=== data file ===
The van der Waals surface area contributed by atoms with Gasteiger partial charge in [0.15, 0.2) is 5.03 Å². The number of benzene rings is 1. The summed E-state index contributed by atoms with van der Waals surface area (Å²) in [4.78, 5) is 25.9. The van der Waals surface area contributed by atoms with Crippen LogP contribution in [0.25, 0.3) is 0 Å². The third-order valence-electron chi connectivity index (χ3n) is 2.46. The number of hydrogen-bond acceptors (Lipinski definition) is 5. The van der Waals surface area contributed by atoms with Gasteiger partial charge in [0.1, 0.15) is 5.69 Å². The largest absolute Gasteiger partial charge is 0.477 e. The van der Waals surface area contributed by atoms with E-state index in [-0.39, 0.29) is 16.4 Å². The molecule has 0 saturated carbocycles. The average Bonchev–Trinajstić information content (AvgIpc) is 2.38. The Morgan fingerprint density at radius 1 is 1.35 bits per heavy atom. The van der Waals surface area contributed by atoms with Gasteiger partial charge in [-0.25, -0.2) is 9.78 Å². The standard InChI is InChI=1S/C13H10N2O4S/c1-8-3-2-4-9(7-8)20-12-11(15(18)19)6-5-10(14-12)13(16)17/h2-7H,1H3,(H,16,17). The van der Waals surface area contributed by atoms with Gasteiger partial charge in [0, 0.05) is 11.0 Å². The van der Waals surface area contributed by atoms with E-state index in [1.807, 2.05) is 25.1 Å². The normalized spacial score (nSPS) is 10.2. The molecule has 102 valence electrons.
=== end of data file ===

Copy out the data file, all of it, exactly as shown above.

The van der Waals surface area contributed by atoms with Gasteiger partial charge in [0.15, 0.2) is 5.03 Å². The number of benzene rings is 1. The summed E-state index contributed by atoms with van der Waals surface area (Å²) in [4.78, 5) is 25.9. The van der Waals surface area contributed by atoms with Crippen LogP contribution in [0.25, 0.3) is 0 Å². The third-order valence-electron chi connectivity index (χ3n) is 2.46. The number of hydrogen-bond acceptors (Lipinski definition) is 5. The van der Waals surface area contributed by atoms with Gasteiger partial charge in [0.1, 0.15) is 5.69 Å². The largest absolute Gasteiger partial charge is 0.477 e. The van der Waals surface area contributed by atoms with E-state index in [-0.39, 0.29) is 16.4 Å². The molecule has 0 saturated carbocycles. The average Bonchev–Trinajstić information content (AvgIpc) is 2.38. The Morgan fingerprint density at radius 1 is 1.35 bits per heavy atom. The van der Waals surface area contributed by atoms with Gasteiger partial charge in [-0.25, -0.2) is 9.78 Å². The standard InChI is InChI=1S/C13H10N2O4S/c1-8-3-2-4-9(7-8)20-12-11(15(18)19)6-5-10(14-12)13(16)17/h2-7H,1H3,(H,16,17). The van der Waals surface area contributed by atoms with Gasteiger partial charge in [0, 0.05) is 11.0 Å². The van der Waals surface area contributed by atoms with E-state index in [1.807, 2.05) is 25.1 Å². The normalized spacial score (nSPS) is 10.2. The molecule has 102 valence electrons.